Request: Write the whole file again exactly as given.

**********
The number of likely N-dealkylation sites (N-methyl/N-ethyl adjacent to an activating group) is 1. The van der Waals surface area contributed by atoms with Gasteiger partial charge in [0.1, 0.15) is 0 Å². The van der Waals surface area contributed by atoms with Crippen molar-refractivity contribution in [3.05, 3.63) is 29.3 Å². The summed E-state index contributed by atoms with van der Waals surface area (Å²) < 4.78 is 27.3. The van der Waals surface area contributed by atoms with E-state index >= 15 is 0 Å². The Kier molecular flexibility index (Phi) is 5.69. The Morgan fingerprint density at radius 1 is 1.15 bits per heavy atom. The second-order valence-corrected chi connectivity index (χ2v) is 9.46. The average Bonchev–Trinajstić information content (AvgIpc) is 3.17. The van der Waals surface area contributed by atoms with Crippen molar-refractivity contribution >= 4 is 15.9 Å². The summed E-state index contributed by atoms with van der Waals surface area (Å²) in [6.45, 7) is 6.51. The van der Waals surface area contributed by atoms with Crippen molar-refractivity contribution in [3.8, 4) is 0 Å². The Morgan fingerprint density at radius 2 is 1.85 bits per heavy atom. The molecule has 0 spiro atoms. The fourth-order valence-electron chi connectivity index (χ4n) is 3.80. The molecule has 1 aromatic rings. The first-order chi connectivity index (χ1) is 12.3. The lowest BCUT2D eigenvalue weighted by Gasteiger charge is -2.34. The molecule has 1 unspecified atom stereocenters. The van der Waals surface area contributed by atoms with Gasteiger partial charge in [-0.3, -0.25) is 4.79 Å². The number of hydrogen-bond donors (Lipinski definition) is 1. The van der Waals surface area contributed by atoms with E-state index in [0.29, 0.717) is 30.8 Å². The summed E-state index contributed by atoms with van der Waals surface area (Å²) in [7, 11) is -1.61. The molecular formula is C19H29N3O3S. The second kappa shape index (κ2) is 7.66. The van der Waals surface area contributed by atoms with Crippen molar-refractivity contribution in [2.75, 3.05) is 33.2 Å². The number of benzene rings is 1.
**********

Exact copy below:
The number of likely N-dealkylation sites (N-methyl/N-ethyl adjacent to an activating group) is 1. The van der Waals surface area contributed by atoms with Gasteiger partial charge in [0.1, 0.15) is 0 Å². The van der Waals surface area contributed by atoms with Crippen molar-refractivity contribution in [3.05, 3.63) is 29.3 Å². The summed E-state index contributed by atoms with van der Waals surface area (Å²) < 4.78 is 27.3. The van der Waals surface area contributed by atoms with E-state index >= 15 is 0 Å². The Kier molecular flexibility index (Phi) is 5.69. The Morgan fingerprint density at radius 1 is 1.15 bits per heavy atom. The second-order valence-corrected chi connectivity index (χ2v) is 9.46. The average Bonchev–Trinajstić information content (AvgIpc) is 3.17. The van der Waals surface area contributed by atoms with Crippen molar-refractivity contribution >= 4 is 15.9 Å². The summed E-state index contributed by atoms with van der Waals surface area (Å²) in [6.45, 7) is 6.51. The van der Waals surface area contributed by atoms with Crippen molar-refractivity contribution in [3.8, 4) is 0 Å². The Morgan fingerprint density at radius 2 is 1.85 bits per heavy atom. The molecule has 0 spiro atoms. The fourth-order valence-electron chi connectivity index (χ4n) is 3.80. The molecule has 1 aromatic rings. The first-order chi connectivity index (χ1) is 12.3. The lowest BCUT2D eigenvalue weighted by Gasteiger charge is -2.34. The molecule has 1 unspecified atom stereocenters. The van der Waals surface area contributed by atoms with Gasteiger partial charge in [-0.3, -0.25) is 4.79 Å². The number of hydrogen-bond donors (Lipinski definition) is 1. The van der Waals surface area contributed by atoms with E-state index in [0.29, 0.717) is 30.8 Å². The summed E-state index contributed by atoms with van der Waals surface area (Å²) in [7, 11) is -1.61. The molecular formula is C19H29N3O3S. The second kappa shape index (κ2) is 7.66. The van der Waals surface area contributed by atoms with Crippen molar-refractivity contribution in [2.75, 3.05) is 33.2 Å². The number of benzene rings is 1.